A quiet revolution is underway in halls of residence, house shares and flatshares across Britain; a revolution that is leveraging digital technologies to put healthy sums of money in the pockets of students in towns and cities from Edinburgh to East London, and from Belfast to Brighton.
According to research from Elance 21% of UK graduates with first class honours say they have already chosen to work as a freelancer, while 29% of all graduates suggested freelancing will form part of their career strategy during the next five years.
Beyond university, data from the government’s Labour Force Survey (LFS) indicates there are now around 1.56 million freelance workers in the UK.
Are you planning to become a ‘digital revolutionary’ and join the UK’s growing army of student freelancers? Then follow these steps to thrive in Britain’s new freelance revolution.
Step 1: Brand yourself
First things first – before you can hang up your virtual shingle you need to decide what freelance services you’re going to offer your clients. What are you good at, what do you love to do…and what will others pay for? Find some overlap between the answers to those three questions and you’re in business.
After you decide what freelance services you’re going to offer, and whether you will provide them under your own name or a brand name, it’s time to create your home on the web.
You will need a website to promote and brand yourself, although it doesn’t need to be overly complicated. If you would rather not spend any money at this stage you could use Contently (for writers), Dribbble (for designers) or wordpress.com (for everyone), but in order to create a more professional impression it might be worth buying a domain name (for example, johnsmith.co.uk or technicalcopywriter.co.uk) and paying for the cheapest and most basic web hosting. The domain will usually set you back less than £10 a year, while you can host your website for as little as £1 a month. £22 a year that will be very well spent.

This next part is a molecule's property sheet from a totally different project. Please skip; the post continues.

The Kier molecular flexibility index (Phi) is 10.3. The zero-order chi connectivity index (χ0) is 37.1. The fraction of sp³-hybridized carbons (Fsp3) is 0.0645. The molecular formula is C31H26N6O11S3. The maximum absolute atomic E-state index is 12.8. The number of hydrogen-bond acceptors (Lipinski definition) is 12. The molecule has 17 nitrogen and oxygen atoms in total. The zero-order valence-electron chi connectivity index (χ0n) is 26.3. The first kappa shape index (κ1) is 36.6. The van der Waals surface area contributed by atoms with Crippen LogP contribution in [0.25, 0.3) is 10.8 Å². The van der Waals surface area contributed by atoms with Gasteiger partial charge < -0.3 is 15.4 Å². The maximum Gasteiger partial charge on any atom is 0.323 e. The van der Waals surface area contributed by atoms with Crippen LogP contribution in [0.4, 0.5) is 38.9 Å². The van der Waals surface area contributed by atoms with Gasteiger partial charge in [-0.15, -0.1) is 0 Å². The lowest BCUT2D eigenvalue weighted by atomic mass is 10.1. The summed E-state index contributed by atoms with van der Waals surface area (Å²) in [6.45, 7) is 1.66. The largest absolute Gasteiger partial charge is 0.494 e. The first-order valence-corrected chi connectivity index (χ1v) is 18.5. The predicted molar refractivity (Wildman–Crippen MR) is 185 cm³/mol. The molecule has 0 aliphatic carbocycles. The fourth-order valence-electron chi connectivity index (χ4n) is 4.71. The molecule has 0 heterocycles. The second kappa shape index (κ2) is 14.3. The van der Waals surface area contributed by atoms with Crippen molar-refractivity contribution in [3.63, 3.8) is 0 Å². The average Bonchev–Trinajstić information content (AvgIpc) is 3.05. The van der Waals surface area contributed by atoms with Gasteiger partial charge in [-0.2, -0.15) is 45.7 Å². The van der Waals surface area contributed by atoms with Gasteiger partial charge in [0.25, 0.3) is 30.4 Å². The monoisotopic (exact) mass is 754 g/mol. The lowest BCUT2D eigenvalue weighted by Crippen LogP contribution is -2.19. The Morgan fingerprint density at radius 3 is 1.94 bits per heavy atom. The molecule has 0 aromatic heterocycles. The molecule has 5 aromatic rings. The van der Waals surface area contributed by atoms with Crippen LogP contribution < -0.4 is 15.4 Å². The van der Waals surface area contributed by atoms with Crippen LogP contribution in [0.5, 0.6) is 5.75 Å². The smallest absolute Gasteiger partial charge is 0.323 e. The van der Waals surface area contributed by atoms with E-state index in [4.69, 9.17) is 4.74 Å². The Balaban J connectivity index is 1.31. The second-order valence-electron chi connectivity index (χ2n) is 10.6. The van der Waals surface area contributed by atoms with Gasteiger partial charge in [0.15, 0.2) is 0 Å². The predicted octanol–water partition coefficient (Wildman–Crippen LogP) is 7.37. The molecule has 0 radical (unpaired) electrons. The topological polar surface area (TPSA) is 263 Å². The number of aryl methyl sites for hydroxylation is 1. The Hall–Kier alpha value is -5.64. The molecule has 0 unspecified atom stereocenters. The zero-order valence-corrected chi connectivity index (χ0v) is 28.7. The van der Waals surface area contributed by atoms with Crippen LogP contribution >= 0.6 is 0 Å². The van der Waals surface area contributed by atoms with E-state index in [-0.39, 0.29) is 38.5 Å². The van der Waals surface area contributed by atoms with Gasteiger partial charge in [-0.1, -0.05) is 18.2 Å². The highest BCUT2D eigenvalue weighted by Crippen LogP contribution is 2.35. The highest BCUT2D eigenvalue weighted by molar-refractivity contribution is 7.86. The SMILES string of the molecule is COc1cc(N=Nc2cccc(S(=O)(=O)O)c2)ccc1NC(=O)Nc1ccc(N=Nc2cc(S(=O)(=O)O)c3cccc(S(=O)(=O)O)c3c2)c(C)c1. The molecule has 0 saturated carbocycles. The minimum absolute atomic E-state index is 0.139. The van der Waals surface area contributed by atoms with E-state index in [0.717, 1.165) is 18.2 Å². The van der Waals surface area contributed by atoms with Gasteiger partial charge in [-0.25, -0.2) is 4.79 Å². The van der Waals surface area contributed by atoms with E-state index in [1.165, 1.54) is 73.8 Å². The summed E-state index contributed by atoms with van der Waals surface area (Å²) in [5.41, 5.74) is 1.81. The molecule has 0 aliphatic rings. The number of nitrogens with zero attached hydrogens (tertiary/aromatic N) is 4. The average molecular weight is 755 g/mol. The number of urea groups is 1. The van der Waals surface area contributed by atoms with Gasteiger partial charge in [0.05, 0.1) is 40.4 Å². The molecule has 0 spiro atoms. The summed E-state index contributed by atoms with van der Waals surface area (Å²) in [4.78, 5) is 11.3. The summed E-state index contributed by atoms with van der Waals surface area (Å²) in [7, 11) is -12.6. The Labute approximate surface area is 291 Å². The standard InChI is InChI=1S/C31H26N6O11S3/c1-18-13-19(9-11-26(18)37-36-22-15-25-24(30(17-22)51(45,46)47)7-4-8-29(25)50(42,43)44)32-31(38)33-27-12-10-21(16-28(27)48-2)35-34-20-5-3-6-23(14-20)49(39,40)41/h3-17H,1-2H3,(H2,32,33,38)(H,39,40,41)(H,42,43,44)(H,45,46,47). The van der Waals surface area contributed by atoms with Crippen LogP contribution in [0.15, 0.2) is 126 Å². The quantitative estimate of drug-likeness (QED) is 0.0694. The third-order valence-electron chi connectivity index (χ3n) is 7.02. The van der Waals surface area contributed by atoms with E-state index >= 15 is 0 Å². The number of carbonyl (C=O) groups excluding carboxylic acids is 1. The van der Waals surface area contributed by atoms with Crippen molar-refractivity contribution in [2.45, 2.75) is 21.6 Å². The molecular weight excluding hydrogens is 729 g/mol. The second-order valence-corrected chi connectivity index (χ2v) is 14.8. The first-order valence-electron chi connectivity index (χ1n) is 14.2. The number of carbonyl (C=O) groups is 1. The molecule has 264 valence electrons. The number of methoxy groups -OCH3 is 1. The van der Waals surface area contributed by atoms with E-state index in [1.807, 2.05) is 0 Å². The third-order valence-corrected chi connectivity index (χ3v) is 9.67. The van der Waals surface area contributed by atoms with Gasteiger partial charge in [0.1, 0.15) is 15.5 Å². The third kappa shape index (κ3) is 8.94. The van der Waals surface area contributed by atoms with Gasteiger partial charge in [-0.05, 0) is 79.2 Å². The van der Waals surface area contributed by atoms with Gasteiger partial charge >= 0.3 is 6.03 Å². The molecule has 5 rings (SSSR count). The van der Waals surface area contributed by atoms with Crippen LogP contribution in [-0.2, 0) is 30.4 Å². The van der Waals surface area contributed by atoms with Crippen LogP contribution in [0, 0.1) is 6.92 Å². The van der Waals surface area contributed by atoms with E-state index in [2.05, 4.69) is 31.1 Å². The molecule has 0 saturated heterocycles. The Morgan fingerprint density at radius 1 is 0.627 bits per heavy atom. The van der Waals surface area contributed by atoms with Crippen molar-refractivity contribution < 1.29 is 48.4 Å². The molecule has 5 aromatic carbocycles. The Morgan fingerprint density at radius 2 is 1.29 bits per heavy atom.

After you’ve bought your domain name and signed up for basic web hosting you can install a content management system, such as WordPress, on your new domain, and add a professional looking (but free) template (known as a theme). After that you can create a few pages highlighting your skills and experience, the services you offer, any references or testimonials you may have, and your contact details. You may also want to include a pricing page, assuming you’ve decided to offer fixed pricing for your freelance services (some freelancers vary their rates depending on how much they want to work for a particular client, how badly they need the work right now etc).
Congratulations, you now have a brand and a digital presence – time to let the authorities know you’re in business.
Step 2: Register yourself
The boring bit, but it’s a necessary evil.
All freelancers need to register as self-employed with HMRC, unless they decide to set up a limited company in which case they will need to register the company with Companies House. If you haven’t decided whether you should go down the self-employed or limited company route, this blog post might help with that decision.
If you set up a limited company you will need to sign up for a business bank account. If you’ve registered as self-employed then you can either set up a business account or use your student bank account to handle your freelance income.
If you do decide to use your existing bank account it’s important to plan how you will track and record your business finances and distinguish them from your personal finances (Accounting software? Excel spreadsheet? Pen and paper?). Get those processes in place from the beginning to avoid any headaches later.
Step 3: Market yourself